2. Great article! While I agree with the comment above that it is unclear if P&G is becoming a retailer, I definitely believe that they should. In the short term it is easy to argue that it is not their core competency, so they should avoid a potentially inefficient and unprofitable venture into an arena saturated with ultra-low cost retail/distribution companies (or rather, one company). However, I believe that as Amazon continues to grow its own ability to produce goods it will eventually compete head to head with companies like P&G. Thus, P&G must learn to distribute its own goods. Better to develop that expertise now than later…

  3. I like the thought that CPG companies like P&G can potentially become retailers. In the traditional CPG business models, there are multiple layers between the CPG companies and customers, and each layer will take out a certain portion out of the business. However, these middlemen conduct value-added service to the business, such as distribution, inventory management, and sales. I can imagine that if CPG takes out these middlemen, the business might become more profitable, or the price will be lower in favor of customers. On the other hand, I would argue if the CPG companies have the capabilities to handle the logistics part by themselves. If P&G establish a direct-sale team, how much will it cost? How much capital investment does it require? Does P&G have the capability to manage that in terms of talent and infrastructure?

  4. LoveforBrands,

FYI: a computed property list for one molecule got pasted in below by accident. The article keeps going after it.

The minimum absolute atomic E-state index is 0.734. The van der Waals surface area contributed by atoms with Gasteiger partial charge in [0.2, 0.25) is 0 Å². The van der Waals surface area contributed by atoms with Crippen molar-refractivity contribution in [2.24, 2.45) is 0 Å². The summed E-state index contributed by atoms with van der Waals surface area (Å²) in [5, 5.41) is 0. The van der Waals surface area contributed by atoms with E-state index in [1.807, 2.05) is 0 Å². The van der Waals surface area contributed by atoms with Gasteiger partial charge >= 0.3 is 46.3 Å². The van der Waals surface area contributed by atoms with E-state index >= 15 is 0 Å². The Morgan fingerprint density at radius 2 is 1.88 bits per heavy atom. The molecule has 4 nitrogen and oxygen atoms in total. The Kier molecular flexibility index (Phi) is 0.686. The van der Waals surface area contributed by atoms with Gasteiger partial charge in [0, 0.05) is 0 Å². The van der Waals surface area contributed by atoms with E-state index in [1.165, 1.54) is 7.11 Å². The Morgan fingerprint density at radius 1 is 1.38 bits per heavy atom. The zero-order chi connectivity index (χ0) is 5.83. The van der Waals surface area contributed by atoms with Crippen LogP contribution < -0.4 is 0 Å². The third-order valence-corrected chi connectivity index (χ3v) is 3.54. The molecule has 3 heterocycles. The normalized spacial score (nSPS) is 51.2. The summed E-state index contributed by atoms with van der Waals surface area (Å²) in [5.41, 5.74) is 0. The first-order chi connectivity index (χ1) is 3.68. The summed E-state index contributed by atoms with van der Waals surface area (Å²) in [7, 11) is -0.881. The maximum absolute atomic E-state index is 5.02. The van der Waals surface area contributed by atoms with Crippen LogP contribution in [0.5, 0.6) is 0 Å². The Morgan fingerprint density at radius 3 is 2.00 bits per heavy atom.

I always find it fascinating to discuss whether behemoth corporations like P&G should change what they are doing to stay successful given changing times, or whether they should weather the storm and keep doing what they do best given that’s how they became one of the most renowned CPG companies today. Although on a surface level I agree P&G should become a retailer to more effectively compete in the direct-to-consumer environment, I believe this is totally unfeasible. This isn’t a matter of simply changing business strategies – it is fundamentally changing what P&G is as a company, and the time and financial cost of implementing the processes necessary to become a retailer would not be worth it. First of all, to own the last-mile delivery service and redesign their distribution and warehousing network to have the proper flow of inventory requires significant capital investment and operational change. Yet, even after implementing this change, they are essentially trying to become another Amazon – which we all know by now is probably a bad idea. Instead, P&G should consider acquiring companies that specialize in the Direct-to-Consumer business (similar to Unilever acquiring Dollar Shave Club) given it has significant assets on its balance sheet to be able to absorb these acquisitions and the processes are already in place to succeed and they can maintain their core business operations.